Jessica Machetta reported from St. Louis; Ashley Byrd reported from Columbia

More than 30,000 people mobbed downtown St. Louis over the weekend for the Women’s March on St. Louis. About 10,000 people turned out in Kansas City, while about 3,000 gathered in Columbia. Two thousand also marched in Springfield.

Missouri marchers in Washington, D.C.

In St. Louis, Democratic State Senator Maria Chappelle Nadal marched with her constituents.  “There are a lot of peoples’ lives who, they don’t know what’s going to happen” said Chappelle Nadal.  “They don’t know if they’re going to have their health care next week.  They don’t know if they’re going to keep they’re jobs.”

She said the peaceful resistance to the Donald Trump presidency was positive action that many have been waiting for.  “We’re are in a place where we’re trying to figure things out.  And people are just scared, frankly.  I’m scared.  I don’t know what’s going to happen, but we have to speak up and fight back.”

Participants in Columbia, Mo gathered at the city courthouse after marching through downtown.

Lori Colvin, who lives north of Kansas City decided to go to the march in Columbia instead.

“My daughter lives in Columbia.  She’s having a baby this coming week I believe.  And I thought it would be awesome to share this experience with my daughter and my soon to be granddaughter.”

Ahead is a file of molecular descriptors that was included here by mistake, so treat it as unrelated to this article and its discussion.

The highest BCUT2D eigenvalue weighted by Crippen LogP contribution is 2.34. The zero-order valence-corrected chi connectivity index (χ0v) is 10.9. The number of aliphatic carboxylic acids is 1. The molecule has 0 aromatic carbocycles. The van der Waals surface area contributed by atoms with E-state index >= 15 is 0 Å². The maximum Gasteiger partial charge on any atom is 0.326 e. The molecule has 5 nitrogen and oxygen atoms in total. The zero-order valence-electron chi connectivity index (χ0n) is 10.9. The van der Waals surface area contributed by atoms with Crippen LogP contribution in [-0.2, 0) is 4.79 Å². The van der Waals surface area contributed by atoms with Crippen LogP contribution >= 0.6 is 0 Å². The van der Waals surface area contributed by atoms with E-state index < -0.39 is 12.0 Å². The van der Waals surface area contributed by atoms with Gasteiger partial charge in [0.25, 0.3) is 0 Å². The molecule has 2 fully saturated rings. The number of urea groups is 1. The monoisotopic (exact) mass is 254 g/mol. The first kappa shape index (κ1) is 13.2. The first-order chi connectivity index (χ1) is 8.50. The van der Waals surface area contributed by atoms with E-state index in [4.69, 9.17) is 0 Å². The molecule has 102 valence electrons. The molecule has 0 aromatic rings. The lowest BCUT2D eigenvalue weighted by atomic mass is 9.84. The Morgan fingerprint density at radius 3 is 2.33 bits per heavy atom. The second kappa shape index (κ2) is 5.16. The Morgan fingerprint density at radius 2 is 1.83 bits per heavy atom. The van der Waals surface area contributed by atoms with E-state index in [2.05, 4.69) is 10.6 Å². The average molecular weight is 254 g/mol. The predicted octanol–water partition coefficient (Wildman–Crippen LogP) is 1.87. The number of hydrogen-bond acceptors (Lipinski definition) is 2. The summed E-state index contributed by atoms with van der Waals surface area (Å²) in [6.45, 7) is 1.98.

The catalyst was the march in Washington of about half a million, to bring attention to concerns about how women were spoken about during the 2016 campaign and now about anti-Trump sentiments.

Between 2,000 and 3,000 men, women and children participated in what was called the “March for Solidarity” in downtown Columbia.  High school students Melissa and Leela said their message was about the new president.

“Just against hearing what Trump is saying, and being together.  And understanding that just because he’s our president doesn’t mean that we have to listen to what he says (about) things against women’s rights, and racial issues and things like that.”

A participant in the march in Columbia, Leona Greer is Muslim, and was impressed with the tone of the turnout.  “I fit in so many categories.  I would say from healthcare, as a woman, as a Muslim, just equality.  My family is Palestinian, my husband and children.  Many rights, just human rights, I guess, would be respectful to humans’ dignities and human rights.”

At least 3.7 million people marched across at least 500 different cities on Saturday.  The gathering in St. Louis end in a peaceful rally at the Arch monument on the Mississippi River.